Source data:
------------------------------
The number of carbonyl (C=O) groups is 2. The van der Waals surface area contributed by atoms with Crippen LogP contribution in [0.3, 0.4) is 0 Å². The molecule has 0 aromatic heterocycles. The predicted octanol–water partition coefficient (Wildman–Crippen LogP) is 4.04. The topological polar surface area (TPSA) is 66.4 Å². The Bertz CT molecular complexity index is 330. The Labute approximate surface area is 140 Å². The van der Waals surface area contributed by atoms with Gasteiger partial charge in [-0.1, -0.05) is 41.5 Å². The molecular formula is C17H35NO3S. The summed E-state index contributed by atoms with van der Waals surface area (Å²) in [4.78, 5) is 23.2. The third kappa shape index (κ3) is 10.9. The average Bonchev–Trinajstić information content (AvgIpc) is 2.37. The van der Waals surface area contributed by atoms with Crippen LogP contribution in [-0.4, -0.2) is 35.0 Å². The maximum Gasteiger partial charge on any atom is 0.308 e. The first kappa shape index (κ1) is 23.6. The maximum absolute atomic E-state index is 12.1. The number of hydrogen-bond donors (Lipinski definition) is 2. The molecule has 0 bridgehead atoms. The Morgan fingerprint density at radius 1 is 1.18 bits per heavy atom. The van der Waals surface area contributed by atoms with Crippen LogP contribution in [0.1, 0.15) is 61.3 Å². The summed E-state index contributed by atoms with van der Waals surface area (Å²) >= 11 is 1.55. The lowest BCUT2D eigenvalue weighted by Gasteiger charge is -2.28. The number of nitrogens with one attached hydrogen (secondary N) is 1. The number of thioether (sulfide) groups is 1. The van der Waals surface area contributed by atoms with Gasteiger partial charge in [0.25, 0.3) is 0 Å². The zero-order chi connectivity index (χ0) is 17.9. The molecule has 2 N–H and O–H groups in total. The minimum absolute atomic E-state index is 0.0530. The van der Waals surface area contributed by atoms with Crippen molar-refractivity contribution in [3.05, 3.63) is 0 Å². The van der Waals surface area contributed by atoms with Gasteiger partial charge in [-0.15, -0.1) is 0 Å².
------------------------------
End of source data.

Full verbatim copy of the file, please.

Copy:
The number of carbonyl (C=O) groups is 2. The van der Waals surface area contributed by atoms with Crippen LogP contribution in [0.3, 0.4) is 0 Å². The molecule has 0 aromatic heterocycles. The predicted octanol–water partition coefficient (Wildman–Crippen LogP) is 4.04. The topological polar surface area (TPSA) is 66.4 Å². The Bertz CT molecular complexity index is 330. The Labute approximate surface area is 140 Å². The van der Waals surface area contributed by atoms with Gasteiger partial charge in [-0.1, -0.05) is 41.5 Å². The molecular formula is C17H35NO3S. The summed E-state index contributed by atoms with van der Waals surface area (Å²) in [4.78, 5) is 23.2. The third kappa shape index (κ3) is 10.9. The average Bonchev–Trinajstić information content (AvgIpc) is 2.37. The van der Waals surface area contributed by atoms with Crippen LogP contribution in [-0.4, -0.2) is 35.0 Å². The maximum Gasteiger partial charge on any atom is 0.308 e. The first kappa shape index (κ1) is 23.6. The maximum absolute atomic E-state index is 12.1. The number of hydrogen-bond donors (Lipinski definition) is 2. The molecule has 0 bridgehead atoms. The Morgan fingerprint density at radius 1 is 1.18 bits per heavy atom. The van der Waals surface area contributed by atoms with Crippen LogP contribution in [0.1, 0.15) is 61.3 Å². The summed E-state index contributed by atoms with van der Waals surface area (Å²) >= 11 is 1.55. The lowest BCUT2D eigenvalue weighted by Gasteiger charge is -2.28. The number of nitrogens with one attached hydrogen (secondary N) is 1. The number of thioether (sulfide) groups is 1. The van der Waals surface area contributed by atoms with Gasteiger partial charge in [0.25, 0.3) is 0 Å². The zero-order chi connectivity index (χ0) is 17.9. The molecule has 2 N–H and O–H groups in total. The minimum absolute atomic E-state index is 0.0530. The van der Waals surface area contributed by atoms with Crippen molar-refractivity contribution in [3.05, 3.63) is 0 Å². The van der Waals surface area contributed by atoms with Gasteiger partial charge in [-0.15, -0.1) is 0 Å².